The final design element that drove this magazine spread was the images themselves. Reading too much text can be straining on the eyes, so visuals are important in helping to breaking up the text and keep the viewers attention. Most importantly however, images are significant to articles such as these. This magazine is about educating readers on environmental and social issues both in our communities and around the world. In addition to the earthy color theme of this magazine, images help with keeping things grounded for the readers. The images are the physical representations of the people and the work that is being talked in these articles. It is one thing to read about Denk and Corey, but seeing an image of them standing in front of the Oromo Café helps the viewer picture what these two men are trying to accomplish with their work at the café.
For this final project, I constructed a re-design of the website I created for my thesis project podcast. This website was originally produced through a website generator which did not allow for a well-constructed mobile website. Instead, it is simply a condensed version of the desktop website instead of a mobile-first website. While I thought about creating a mobile website, I felt a mobile application would be better. This is because the majority of podcast listeners listen to the content with their mobile phones, so I felt an application would be easier for the user to use and keep up with the podcast than needing to look up the mobile site through a mobile browser to find the content. The three main goals of this project were to create a mobile-first version of my original website with an application, keep the integrity of the original color scheme and design of the website and make the content more easily accessible and neatly organized for users to find.
After constructing this mobile application mockup, I feel that I was able to accomplish these rhetorical and design goals for this project. The design itself is a mobile application that has easy access for podcast listeners who mostly listen to podcast on mobile phones. The menu, page layout and header/footer are designed with phone screens in mind to make it easier for the user. First, the homepage sets the organization of the application. It immediately puts all the content of the app in a convenient and easy to use order which is mirrored in the hamburger menu. The homepage forces the user to choose a page to visit. Otherwise the user has access to the hamburger menu where they can choose to navigate about the app however they would like. I chose to use a hamburger menu as it helps save screen space for the content. As well, each page has a symbol associated with it in the menu. This also saves screen spaces as the user can recognize the symbols associated with pages on the app in order to keep things clean and simple. This hierarchy and organization of information helps the app stay neatly organized throughout for the user to follow while keeping mobile constraints in mind. Second, I worked to keep the integrity of the original site’s color scheme by using a balance of color and white space. The color communicates the theme around the app. But the white space creates room for the user to focus on the content itself and not get distracted. These colors also help to create repetition within the design and make a cohesive app. The headers and footers stay they same throughout, but the pages are differentiated through images, titles and the content itself. This also keeps the mobile constraints in mind as the header and footer provide the user with the necessary tools to easily move around within the application.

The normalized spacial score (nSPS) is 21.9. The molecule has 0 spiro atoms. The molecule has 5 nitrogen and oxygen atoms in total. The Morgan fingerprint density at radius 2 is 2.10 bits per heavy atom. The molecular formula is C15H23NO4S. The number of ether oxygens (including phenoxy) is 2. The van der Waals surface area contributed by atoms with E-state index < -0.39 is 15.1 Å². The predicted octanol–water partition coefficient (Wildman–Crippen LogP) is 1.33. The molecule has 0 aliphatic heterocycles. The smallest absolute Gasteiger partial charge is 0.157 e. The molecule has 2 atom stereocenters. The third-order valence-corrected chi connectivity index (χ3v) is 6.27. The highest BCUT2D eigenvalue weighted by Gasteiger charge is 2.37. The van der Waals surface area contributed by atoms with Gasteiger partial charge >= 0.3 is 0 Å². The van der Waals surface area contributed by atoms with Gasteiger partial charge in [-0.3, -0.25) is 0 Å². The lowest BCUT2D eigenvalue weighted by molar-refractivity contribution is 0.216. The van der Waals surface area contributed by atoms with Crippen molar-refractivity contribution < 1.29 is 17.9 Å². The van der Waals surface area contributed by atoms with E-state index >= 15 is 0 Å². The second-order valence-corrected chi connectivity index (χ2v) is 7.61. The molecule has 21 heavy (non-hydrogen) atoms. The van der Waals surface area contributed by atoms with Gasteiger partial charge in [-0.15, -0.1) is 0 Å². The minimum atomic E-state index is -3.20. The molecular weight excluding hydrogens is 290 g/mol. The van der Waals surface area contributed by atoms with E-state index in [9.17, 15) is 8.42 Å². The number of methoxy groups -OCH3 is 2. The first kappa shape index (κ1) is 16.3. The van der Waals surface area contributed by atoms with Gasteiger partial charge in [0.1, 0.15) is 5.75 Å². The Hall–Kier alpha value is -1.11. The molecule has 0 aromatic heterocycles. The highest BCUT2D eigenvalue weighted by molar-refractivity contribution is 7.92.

With this design, a particular visual hierarchy came about that made up the order of each page on the application. The content and reason why users are on the app helped drive the reasoning behind this visual hierarchy. The podcasts and information pertaining to the podcasts are the most important elements since it is a podcast app. When users come to use this app, it is because they found this podcast and liked the content I was creating for it. I chose then to keep the podcast episodes as the utmost importance element by putting that content at the top of this visual hierarchy. Then I felt that the guests themselves were next in importance as they are what made this podcast possible. Without my guests, I would not have been able to create the original idea for this podcast; it only seemed natural to put them next in line for this visual hierarchy. And lastly, would be myself, my program and my project. I didn’t want me or what I am doing to be of the utmost importance because the project and the people who were a part of it is what the listeners are concerned about. This created the order of the menu and homepage.